|Publication number||US7529735 B2|
|Application number||US 11/057,100|
|Publication date||May 5, 2009|
|Filing date||Feb 11, 2005|
|Priority date||Feb 11, 2005|
|Also published as||US9195942, US20060184481, US20090228452|
|Publication number||057100, 11057100, US 7529735 B2, US 7529735B2, US-B2-7529735, US7529735 B2, US7529735B2|
|Inventors||Benyu Zhang, Wei-Ying Ma, Gu Xu, Hongbin Gao, Zheng Chen, Randy Hinrichs, Hua-Jun Zeng|
|Original Assignee||Microsoft Corporation|
|Export Citation||BiBTeX, EndNote, RefMan|
|Patent Citations (7), Non-Patent Citations (5), Referenced by (30), Classifications (16), Legal Events (4)|
|External Links: USPTO, USPTO Assignment, Espacenet|
The described technology relates generally to identifying relationships between people and particularly to using the relationships to enhance researching for information about people.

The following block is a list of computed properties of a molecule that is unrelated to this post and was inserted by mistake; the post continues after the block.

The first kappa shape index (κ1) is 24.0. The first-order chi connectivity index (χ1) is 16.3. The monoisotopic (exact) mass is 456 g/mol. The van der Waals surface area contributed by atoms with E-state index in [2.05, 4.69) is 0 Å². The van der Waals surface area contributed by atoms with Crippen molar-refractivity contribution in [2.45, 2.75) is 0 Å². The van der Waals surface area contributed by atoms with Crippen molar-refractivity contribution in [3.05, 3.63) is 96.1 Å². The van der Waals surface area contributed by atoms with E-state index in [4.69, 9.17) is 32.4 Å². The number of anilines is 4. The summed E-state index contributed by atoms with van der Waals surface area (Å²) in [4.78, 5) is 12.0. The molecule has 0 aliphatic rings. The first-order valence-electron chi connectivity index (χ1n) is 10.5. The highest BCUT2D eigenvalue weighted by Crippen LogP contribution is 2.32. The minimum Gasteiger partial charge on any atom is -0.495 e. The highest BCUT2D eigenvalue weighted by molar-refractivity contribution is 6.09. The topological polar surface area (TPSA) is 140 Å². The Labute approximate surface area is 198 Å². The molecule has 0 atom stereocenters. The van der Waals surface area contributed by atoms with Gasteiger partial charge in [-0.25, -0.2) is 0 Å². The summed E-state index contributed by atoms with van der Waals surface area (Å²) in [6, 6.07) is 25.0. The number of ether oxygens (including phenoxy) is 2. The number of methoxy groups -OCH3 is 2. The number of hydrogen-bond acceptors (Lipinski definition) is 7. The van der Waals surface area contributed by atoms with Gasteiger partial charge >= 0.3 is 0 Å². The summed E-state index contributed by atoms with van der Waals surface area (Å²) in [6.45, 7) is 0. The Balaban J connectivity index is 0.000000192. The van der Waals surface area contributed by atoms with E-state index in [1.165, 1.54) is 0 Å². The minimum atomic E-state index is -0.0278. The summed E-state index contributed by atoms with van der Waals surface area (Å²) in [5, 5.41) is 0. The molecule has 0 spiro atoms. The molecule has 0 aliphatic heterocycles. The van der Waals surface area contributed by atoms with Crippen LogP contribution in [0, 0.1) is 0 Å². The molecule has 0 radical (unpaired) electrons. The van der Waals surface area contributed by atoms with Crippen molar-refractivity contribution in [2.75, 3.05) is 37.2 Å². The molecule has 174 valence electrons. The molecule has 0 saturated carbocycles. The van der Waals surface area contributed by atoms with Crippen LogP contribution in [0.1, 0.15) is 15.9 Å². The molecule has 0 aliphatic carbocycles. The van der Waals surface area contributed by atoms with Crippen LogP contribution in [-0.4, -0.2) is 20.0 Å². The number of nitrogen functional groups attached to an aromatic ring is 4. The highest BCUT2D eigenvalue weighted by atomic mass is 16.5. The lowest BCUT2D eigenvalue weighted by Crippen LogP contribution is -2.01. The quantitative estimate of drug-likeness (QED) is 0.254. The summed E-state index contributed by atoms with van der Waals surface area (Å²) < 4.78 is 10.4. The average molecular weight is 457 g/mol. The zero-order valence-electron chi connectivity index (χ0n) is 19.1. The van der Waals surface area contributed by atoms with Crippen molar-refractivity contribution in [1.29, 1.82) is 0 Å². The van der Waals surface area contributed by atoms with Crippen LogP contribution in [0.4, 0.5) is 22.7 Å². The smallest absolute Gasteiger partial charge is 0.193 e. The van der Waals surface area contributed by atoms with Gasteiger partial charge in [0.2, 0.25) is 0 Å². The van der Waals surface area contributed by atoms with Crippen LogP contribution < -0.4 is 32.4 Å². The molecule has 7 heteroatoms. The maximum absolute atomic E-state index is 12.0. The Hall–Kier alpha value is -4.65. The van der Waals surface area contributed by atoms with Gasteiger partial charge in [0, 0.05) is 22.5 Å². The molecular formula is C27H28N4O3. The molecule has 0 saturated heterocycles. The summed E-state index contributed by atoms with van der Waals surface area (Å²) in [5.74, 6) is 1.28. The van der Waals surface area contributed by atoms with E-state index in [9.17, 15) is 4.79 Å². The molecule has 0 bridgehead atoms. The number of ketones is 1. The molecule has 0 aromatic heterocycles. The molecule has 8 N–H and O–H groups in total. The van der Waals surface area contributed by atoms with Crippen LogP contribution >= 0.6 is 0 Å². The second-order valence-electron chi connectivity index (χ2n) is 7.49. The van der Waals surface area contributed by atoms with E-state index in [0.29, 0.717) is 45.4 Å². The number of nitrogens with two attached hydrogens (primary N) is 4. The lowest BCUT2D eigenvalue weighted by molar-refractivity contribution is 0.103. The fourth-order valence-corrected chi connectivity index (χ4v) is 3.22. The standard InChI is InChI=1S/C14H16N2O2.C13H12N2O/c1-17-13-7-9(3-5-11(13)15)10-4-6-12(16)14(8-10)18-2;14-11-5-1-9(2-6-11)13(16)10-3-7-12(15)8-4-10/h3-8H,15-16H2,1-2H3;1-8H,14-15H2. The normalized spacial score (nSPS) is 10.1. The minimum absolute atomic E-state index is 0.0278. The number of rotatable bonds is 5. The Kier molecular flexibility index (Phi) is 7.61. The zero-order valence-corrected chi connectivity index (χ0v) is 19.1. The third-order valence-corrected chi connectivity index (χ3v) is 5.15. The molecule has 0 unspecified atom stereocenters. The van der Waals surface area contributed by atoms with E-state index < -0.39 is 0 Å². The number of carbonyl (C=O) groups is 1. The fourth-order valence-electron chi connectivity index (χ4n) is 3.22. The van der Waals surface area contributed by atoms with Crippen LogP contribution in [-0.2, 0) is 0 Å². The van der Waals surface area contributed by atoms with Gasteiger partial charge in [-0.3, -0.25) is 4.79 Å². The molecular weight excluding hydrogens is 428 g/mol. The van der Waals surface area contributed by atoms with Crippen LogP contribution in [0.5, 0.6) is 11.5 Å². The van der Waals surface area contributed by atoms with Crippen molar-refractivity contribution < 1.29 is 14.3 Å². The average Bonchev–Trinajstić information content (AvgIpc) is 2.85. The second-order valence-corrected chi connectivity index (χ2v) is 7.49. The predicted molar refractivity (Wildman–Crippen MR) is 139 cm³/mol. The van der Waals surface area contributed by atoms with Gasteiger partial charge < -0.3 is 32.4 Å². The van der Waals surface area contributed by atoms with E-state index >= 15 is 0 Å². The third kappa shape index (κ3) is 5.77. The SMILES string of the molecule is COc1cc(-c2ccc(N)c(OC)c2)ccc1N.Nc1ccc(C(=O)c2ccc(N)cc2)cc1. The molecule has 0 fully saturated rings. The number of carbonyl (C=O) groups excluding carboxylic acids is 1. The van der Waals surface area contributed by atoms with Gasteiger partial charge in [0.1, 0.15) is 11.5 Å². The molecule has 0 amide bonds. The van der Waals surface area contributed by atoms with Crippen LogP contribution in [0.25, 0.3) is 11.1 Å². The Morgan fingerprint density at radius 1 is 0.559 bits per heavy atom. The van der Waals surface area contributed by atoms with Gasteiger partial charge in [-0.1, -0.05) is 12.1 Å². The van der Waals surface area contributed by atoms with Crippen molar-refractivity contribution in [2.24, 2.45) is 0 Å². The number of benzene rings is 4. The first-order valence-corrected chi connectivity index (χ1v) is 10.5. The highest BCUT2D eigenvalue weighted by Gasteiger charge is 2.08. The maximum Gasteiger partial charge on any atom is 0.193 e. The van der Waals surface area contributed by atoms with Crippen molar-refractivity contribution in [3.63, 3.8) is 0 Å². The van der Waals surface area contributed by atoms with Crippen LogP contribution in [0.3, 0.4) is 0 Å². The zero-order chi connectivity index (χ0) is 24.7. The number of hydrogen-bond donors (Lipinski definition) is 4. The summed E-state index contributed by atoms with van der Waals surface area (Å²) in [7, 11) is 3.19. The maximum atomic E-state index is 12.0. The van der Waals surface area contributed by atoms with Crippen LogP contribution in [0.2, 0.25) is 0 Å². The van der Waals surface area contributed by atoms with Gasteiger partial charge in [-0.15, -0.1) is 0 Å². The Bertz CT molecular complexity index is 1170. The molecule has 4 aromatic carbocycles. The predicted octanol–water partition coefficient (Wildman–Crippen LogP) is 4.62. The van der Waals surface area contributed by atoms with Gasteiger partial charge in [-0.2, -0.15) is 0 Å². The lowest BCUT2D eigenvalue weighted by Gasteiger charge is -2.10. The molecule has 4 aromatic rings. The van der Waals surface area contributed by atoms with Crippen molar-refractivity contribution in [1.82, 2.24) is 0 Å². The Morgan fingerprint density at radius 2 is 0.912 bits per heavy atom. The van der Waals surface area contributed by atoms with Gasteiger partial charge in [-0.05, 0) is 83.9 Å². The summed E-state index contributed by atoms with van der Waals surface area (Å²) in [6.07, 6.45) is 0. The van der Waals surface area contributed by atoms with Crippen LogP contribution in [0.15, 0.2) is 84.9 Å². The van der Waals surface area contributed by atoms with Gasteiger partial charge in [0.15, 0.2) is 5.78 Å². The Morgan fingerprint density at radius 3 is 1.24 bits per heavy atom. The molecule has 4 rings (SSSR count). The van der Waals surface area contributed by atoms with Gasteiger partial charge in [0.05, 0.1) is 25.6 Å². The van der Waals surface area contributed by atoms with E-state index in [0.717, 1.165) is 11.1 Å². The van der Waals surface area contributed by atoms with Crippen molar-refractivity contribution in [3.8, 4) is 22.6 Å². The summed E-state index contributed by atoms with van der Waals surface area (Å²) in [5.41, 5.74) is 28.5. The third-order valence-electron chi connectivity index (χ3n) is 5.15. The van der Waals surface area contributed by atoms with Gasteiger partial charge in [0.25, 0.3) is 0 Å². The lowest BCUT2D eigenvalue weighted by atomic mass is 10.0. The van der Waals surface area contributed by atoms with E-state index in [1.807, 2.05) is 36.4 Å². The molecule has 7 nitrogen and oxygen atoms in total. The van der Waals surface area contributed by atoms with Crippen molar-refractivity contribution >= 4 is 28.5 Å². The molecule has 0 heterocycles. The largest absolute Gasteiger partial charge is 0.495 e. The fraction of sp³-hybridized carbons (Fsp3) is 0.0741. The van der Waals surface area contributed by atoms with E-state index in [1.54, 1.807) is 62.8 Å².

Many search engine services, such as Google and Overture, provide for searching for information that is accessible via the Internet. These search engine services allow users to search for display pages, such as web pages, that may be of interest to users. After a user submits a search request (also referred to as a “query”) that includes search terms, the search engine service identifies web pages that may be related to those search terms. To quickly identify related web pages, a search engine service may maintain a mapping of keywords to web pages. The search engine service may generate this mapping by “crawling” the web (i.e., the World Wide Web) to extract the keywords of each web page. To crawl the web, a search engine service may use a list of root web pages and identify all web pages that are accessible through those root web pages. The keywords of any particular web page can be extracted using various well-known information retrieval techniques, such as identifying the words of a headline, the words supplied in the metadata of the web page, the words that are highlighted, and so on. The search engine service may calculate a relevance score that indicates how relevant each web page is to the search request based on the closeness of each match, web page popularity (e.g., Google's PageRank), and so on. The search engine service then displays to the user the links to those web pages in an order that is based on their relevance. Search engines may more generally provide searching for information in any collection of documents. For example, the collections of documents could include all U.S. patents, all federal court opinions, all archived documents of a company, and so on.